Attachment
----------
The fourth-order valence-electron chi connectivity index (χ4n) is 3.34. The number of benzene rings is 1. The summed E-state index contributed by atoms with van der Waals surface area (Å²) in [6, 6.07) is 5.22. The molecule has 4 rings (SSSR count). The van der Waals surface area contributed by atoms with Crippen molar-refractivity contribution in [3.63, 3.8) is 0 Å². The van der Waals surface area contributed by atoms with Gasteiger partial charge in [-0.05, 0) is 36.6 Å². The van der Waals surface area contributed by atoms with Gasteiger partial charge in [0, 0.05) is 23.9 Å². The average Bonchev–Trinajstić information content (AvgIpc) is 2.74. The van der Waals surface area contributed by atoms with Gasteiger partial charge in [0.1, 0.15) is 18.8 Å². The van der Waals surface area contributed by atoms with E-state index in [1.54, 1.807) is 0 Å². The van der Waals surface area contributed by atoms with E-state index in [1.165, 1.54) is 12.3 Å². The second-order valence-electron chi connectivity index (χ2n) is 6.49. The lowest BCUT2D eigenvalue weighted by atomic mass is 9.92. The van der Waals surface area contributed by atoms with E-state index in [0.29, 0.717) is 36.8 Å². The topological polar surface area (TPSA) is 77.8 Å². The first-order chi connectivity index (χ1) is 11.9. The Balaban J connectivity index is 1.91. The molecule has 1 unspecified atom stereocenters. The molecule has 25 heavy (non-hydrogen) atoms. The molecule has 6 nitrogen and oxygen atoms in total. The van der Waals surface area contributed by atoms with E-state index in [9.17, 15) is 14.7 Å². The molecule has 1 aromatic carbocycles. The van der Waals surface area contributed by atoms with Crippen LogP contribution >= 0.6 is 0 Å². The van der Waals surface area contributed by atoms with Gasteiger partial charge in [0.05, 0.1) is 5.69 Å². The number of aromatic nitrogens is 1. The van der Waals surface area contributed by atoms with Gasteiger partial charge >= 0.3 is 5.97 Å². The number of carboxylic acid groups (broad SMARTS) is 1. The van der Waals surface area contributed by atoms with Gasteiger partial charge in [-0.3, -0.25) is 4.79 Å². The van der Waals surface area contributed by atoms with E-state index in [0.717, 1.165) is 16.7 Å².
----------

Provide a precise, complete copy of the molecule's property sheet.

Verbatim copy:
The fourth-order valence-electron chi connectivity index (χ4n) is 3.34. The number of benzene rings is 1. The summed E-state index contributed by atoms with van der Waals surface area (Å²) in [6, 6.07) is 5.22. The molecule has 4 rings (SSSR count). The van der Waals surface area contributed by atoms with Crippen molar-refractivity contribution in [3.63, 3.8) is 0 Å². The van der Waals surface area contributed by atoms with Gasteiger partial charge in [-0.05, 0) is 36.6 Å². The van der Waals surface area contributed by atoms with Gasteiger partial charge in [0, 0.05) is 23.9 Å². The average Bonchev–Trinajstić information content (AvgIpc) is 2.74. The van der Waals surface area contributed by atoms with Gasteiger partial charge in [0.1, 0.15) is 18.8 Å². The van der Waals surface area contributed by atoms with E-state index in [1.54, 1.807) is 0 Å². The van der Waals surface area contributed by atoms with E-state index in [1.165, 1.54) is 12.3 Å². The second-order valence-electron chi connectivity index (χ2n) is 6.49. The lowest BCUT2D eigenvalue weighted by atomic mass is 9.92. The van der Waals surface area contributed by atoms with E-state index in [0.29, 0.717) is 36.8 Å². The topological polar surface area (TPSA) is 77.8 Å². The first-order chi connectivity index (χ1) is 11.9. The Balaban J connectivity index is 1.91. The molecule has 1 unspecified atom stereocenters. The molecule has 25 heavy (non-hydrogen) atoms. The molecule has 6 nitrogen and oxygen atoms in total. The van der Waals surface area contributed by atoms with E-state index in [9.17, 15) is 14.7 Å². The molecule has 1 aromatic carbocycles. The van der Waals surface area contributed by atoms with Crippen LogP contribution >= 0.6 is 0 Å². The van der Waals surface area contributed by atoms with Gasteiger partial charge in [0.05, 0.1) is 5.69 Å². The number of aromatic nitrogens is 1. The van der Waals surface area contributed by atoms with Gasteiger partial charge >= 0.3 is 5.97 Å². The number of carboxylic acid groups (broad SMARTS) is 1. The van der Waals surface area contributed by atoms with Gasteiger partial charge in [-0.3, -0.25) is 4.79 Å². The van der Waals surface area contributed by atoms with E-state index in [0.717, 1.165) is 16.7 Å².